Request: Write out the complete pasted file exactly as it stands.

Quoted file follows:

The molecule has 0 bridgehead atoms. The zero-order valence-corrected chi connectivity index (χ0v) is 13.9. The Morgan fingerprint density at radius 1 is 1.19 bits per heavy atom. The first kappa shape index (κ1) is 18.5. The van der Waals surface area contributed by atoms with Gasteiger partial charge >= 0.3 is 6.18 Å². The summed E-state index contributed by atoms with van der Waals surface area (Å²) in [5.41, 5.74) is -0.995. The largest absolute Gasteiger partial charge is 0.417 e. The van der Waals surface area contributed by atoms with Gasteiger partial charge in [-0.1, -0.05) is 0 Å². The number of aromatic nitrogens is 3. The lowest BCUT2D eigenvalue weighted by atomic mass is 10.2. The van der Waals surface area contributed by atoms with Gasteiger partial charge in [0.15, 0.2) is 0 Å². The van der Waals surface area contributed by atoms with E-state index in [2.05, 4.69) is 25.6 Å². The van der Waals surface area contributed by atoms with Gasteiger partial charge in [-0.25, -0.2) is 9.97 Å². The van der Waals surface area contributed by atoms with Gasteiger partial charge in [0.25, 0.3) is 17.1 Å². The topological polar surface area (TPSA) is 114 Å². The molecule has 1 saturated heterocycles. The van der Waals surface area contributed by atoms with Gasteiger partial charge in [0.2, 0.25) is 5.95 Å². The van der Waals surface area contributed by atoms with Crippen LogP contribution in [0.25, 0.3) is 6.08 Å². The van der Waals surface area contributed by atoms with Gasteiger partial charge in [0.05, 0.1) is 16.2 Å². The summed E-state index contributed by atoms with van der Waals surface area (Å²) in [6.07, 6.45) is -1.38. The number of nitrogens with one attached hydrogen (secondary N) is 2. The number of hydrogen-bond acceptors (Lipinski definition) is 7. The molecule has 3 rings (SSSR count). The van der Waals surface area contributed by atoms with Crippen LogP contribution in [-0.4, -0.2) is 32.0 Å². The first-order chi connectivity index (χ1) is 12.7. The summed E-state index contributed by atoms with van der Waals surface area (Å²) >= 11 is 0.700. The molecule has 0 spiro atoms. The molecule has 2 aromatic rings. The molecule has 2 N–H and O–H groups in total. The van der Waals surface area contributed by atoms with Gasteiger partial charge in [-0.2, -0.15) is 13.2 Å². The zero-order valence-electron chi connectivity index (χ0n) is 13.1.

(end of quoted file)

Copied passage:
The molecule has 0 bridgehead atoms. The zero-order valence-corrected chi connectivity index (χ0v) is 13.9. The Morgan fingerprint density at radius 1 is 1.19 bits per heavy atom. The first kappa shape index (κ1) is 18.5. The van der Waals surface area contributed by atoms with Gasteiger partial charge >= 0.3 is 6.18 Å². The summed E-state index contributed by atoms with van der Waals surface area (Å²) in [5.41, 5.74) is -0.995. The largest absolute Gasteiger partial charge is 0.417 e. The van der Waals surface area contributed by atoms with Gasteiger partial charge in [-0.1, -0.05) is 0 Å². The number of aromatic nitrogens is 3. The lowest BCUT2D eigenvalue weighted by atomic mass is 10.2. The van der Waals surface area contributed by atoms with Gasteiger partial charge in [0.15, 0.2) is 0 Å². The van der Waals surface area contributed by atoms with E-state index in [2.05, 4.69) is 25.6 Å². The van der Waals surface area contributed by atoms with Gasteiger partial charge in [-0.25, -0.2) is 9.97 Å². The van der Waals surface area contributed by atoms with Gasteiger partial charge in [0.25, 0.3) is 17.1 Å². The topological polar surface area (TPSA) is 114 Å². The molecule has 1 saturated heterocycles. The van der Waals surface area contributed by atoms with Gasteiger partial charge in [0.2, 0.25) is 5.95 Å². The van der Waals surface area contributed by atoms with Crippen LogP contribution in [0.25, 0.3) is 6.08 Å². The van der Waals surface area contributed by atoms with Gasteiger partial charge in [0.05, 0.1) is 16.2 Å². The summed E-state index contributed by atoms with van der Waals surface area (Å²) in [6.07, 6.45) is -1.38. The number of nitrogens with one attached hydrogen (secondary N) is 2. The number of hydrogen-bond acceptors (Lipinski definition) is 7. The molecule has 3 rings (SSSR count). The van der Waals surface area contributed by atoms with Crippen LogP contribution in [-0.4, -0.2) is 32.0 Å². The first-order chi connectivity index (χ1) is 12.7. The summed E-state index contributed by atoms with van der Waals surface area (Å²) >= 11 is 0.700. The molecule has 0 spiro atoms. The molecule has 2 aromatic rings. The molecule has 2 N–H and O–H groups in total. The van der Waals surface area contributed by atoms with Gasteiger partial charge in [-0.2, -0.15) is 13.2 Å². The zero-order valence-electron chi connectivity index (χ0n) is 13.1.